A Wales Minor Counties team has existed since 1988 and competes in the Minor Counties Championship. Glamorgan themselves used to play in this competition until they were awarded first-class status in 1921. Wales Minor Counties also played in what was the NatWest or C&G Trophy - 'the FA Cup of cricket'. However, the format was altered in 2006, leaving no place for a Wales side.
So how might Wales get their own national cricket team?
Scotland have shown us the way. Scotland resigned from the UK Cricket Council (then superseded by the England and Wales Cricket Board, or ECB) in 1992 and two years later were elected to Associate membership of the International Cricket Committee. They qualified for the 1999 and 2007 World Cups and have since played in several other international tournaments, winning the inaugural ICC Intercontinental Cup. Capturing the ICC Trophy in 2005 meant that Scotland gained temporary first-class One-Day International Status in January 2006.
Currently it is the Welsh Cricket Association that looks after the amateur game in Wales. The Association is a member of the England and Wales Cricket Board, commonly referred to as the ECB with the W conveniently dropped. (Even the website is ecb.co.uk). Wales would have to break from the ECB and become an Associate or Affiliate member of the ICC to be able to enter the ICC World Cup Qualifier (formerly ICC Trophy). It is performing well in this competition that confers qualification for the World Cup.
There are many Welshmen at the top of the game. David Morgan, former Glamorgan and ECB Chairman, is now President of the International Cricket Committee, Tony Lewis - nine times capped by England - is Chairman of the MCC, and Hugh Morris (three caps) has worked for the ECB for many years and is currently Managing Director of England Cricket.
Ashgar's Plaid colleague Adam Price tabled an Early Day Motion in 2002 that expressed the desire for a Welsh national team to compete in the World Cup. Now that Ashgar has raised the issue once again, maybe the Assembly can put pressure on the top brass to give serious consideration to the proposal.
Thursday, 18 September 2008
Michael Palin's Secretary of State could well be Roger the Shrubber. Perhaps Michael's campaign might then do a little better than Sarah's on foreign policy, and could provide a more coherent answer to Charlie Gibson's questionning (see the video below for Sarah's response and then decide which is better).
Charlie Gibson: Do you agree with the Bush Doctrine?
Roger the Shrubber: In what respect Charlie?
Charlie Gibson: What do you interpret it to be?
Roger the Shrubber: His horticultural view?
Charlie Gibson: No, no, the Bush Doctrine. He enunciated it in September 2002 before the Iraq War.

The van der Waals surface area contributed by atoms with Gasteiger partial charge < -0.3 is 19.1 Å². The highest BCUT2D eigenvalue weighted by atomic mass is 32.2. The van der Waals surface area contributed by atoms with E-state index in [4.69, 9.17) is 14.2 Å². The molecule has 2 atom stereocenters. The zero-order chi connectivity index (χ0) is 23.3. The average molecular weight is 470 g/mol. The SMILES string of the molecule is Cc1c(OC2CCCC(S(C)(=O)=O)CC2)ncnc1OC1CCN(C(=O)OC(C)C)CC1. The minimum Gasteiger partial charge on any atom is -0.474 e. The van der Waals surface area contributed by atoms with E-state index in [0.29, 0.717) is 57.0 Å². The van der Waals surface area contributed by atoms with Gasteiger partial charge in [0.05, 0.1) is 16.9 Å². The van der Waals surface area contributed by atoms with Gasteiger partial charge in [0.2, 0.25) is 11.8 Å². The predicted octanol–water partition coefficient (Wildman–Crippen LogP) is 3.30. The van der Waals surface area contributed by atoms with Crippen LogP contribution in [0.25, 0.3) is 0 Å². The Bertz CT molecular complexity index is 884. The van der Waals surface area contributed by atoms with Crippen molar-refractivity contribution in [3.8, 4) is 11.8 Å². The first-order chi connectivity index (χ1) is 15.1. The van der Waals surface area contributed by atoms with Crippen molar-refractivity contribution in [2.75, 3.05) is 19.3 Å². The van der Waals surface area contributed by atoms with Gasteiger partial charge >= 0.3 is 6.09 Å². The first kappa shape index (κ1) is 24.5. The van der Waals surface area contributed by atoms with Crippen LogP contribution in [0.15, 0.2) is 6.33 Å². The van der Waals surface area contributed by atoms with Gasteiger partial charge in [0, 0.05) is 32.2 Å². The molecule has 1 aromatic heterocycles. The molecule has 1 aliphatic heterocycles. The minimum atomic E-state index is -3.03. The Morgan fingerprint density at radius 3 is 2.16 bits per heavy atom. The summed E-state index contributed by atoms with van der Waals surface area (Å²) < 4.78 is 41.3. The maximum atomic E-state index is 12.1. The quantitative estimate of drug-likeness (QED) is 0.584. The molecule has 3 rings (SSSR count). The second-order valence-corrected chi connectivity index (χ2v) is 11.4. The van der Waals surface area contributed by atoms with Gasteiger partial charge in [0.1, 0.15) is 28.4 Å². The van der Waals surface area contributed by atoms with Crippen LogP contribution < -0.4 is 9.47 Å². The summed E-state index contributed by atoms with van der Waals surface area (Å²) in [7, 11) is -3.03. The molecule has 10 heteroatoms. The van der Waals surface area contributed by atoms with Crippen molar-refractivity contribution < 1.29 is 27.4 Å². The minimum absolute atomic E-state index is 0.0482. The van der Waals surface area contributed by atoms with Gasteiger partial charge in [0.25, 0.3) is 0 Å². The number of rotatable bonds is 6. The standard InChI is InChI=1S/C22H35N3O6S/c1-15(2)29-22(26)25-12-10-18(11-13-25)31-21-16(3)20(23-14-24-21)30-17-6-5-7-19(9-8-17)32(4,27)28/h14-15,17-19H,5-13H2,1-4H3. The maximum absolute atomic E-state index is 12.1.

Roger the Shrubber: I agree with the principle but not with the name. I think every garden in America needs a 'bush', as you call it, or what I'd call a shrub. I'd like to see the new President, whoever he may be, redefine it as the Shrub Doctrine.
Putting semantics aside for the moment, even those who arrange and design shrubberies are under considerable economic stress at this period in history. Like I said earlier, I think a shrub in every American garden can only be good for those of us who design, arrange and sell shrubberies.
Convincing, huh? Then compare that with this:
Tuesday, 16 September 2008
Born in Cardiff, having a left foot touched by magic and with a knack of lighting up Wales's World Cup Qualifying Campaigns, Gareth Bale and Ryan Giggs have much in common. Bale has been far and away Wales's brightest light in the campaign to date, generating excitement reminiscent of that surrounding Giggs during the early nineties.
There is certainly much similarity between their early careers. Giggs made his League debut at 17 and was named the PFA Young Player of the Year at the end of his first full season (1991-92). At sixteen years of age, Bale became the second youngest player to appear for Southampton, behind Theo Walcott, and his first full season saw him named the Football League Young Player of the Year. Giggs became Wales's youngest international in 1991; Bale did the same in 2006.
Walcott has since moved to Spurs' North London rivals Arsenal and has generated a great deal of coverage in the English press after his hat-trick against Croatia. Bale's contribution to Wales's qualifying campaign could yet be the bigger story. That depends on whether or not he can inspire Wales to go one better than they did with Giggs in 1993. The early signs are promising; despite missing a penalty in Moscow, Bale then set up Ledley's equaliser with a superb break into the Russian box.